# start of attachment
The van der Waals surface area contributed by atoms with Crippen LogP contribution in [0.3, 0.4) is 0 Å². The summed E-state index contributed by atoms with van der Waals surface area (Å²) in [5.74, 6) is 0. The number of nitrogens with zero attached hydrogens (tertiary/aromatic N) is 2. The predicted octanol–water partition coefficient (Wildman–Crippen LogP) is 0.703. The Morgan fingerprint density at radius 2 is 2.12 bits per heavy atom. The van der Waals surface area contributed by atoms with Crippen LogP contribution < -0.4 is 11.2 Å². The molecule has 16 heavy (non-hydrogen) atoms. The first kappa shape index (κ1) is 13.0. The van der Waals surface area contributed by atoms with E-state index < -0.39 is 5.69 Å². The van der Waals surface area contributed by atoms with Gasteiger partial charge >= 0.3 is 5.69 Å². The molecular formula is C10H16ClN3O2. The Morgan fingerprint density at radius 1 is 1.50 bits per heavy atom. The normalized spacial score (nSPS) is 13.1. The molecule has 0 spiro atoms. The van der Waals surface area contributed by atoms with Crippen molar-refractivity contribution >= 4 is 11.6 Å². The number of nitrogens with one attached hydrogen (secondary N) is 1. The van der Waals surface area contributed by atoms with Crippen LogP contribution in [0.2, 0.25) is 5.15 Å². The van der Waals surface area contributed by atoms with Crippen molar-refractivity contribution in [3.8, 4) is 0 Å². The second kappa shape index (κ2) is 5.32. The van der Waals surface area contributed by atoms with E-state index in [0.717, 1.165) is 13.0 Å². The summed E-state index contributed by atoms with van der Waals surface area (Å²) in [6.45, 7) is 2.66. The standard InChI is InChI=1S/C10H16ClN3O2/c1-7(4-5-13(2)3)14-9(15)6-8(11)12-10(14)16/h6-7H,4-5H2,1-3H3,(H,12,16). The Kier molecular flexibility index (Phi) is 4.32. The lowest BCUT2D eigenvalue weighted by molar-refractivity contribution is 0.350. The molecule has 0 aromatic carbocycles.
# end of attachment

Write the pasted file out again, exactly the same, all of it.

The van der Waals surface area contributed by atoms with Crippen LogP contribution in [0.3, 0.4) is 0 Å². The summed E-state index contributed by atoms with van der Waals surface area (Å²) in [5.74, 6) is 0. The number of nitrogens with zero attached hydrogens (tertiary/aromatic N) is 2. The predicted octanol–water partition coefficient (Wildman–Crippen LogP) is 0.703. The Morgan fingerprint density at radius 2 is 2.12 bits per heavy atom. The van der Waals surface area contributed by atoms with Crippen LogP contribution < -0.4 is 11.2 Å². The molecule has 16 heavy (non-hydrogen) atoms. The first kappa shape index (κ1) is 13.0. The van der Waals surface area contributed by atoms with E-state index < -0.39 is 5.69 Å². The van der Waals surface area contributed by atoms with Gasteiger partial charge >= 0.3 is 5.69 Å². The molecular formula is C10H16ClN3O2. The Morgan fingerprint density at radius 1 is 1.50 bits per heavy atom. The normalized spacial score (nSPS) is 13.1. The molecule has 0 spiro atoms. The van der Waals surface area contributed by atoms with Crippen molar-refractivity contribution >= 4 is 11.6 Å². The number of nitrogens with one attached hydrogen (secondary N) is 1. The van der Waals surface area contributed by atoms with Crippen LogP contribution in [0.2, 0.25) is 5.15 Å². The van der Waals surface area contributed by atoms with Crippen molar-refractivity contribution in [3.8, 4) is 0 Å². The second kappa shape index (κ2) is 5.32. The van der Waals surface area contributed by atoms with E-state index in [0.717, 1.165) is 13.0 Å². The summed E-state index contributed by atoms with van der Waals surface area (Å²) in [6.45, 7) is 2.66. The standard InChI is InChI=1S/C10H16ClN3O2/c1-7(4-5-13(2)3)14-9(15)6-8(11)12-10(14)16/h6-7H,4-5H2,1-3H3,(H,12,16). The Kier molecular flexibility index (Phi) is 4.32. The lowest BCUT2D eigenvalue weighted by molar-refractivity contribution is 0.350. The molecule has 0 aromatic carbocycles.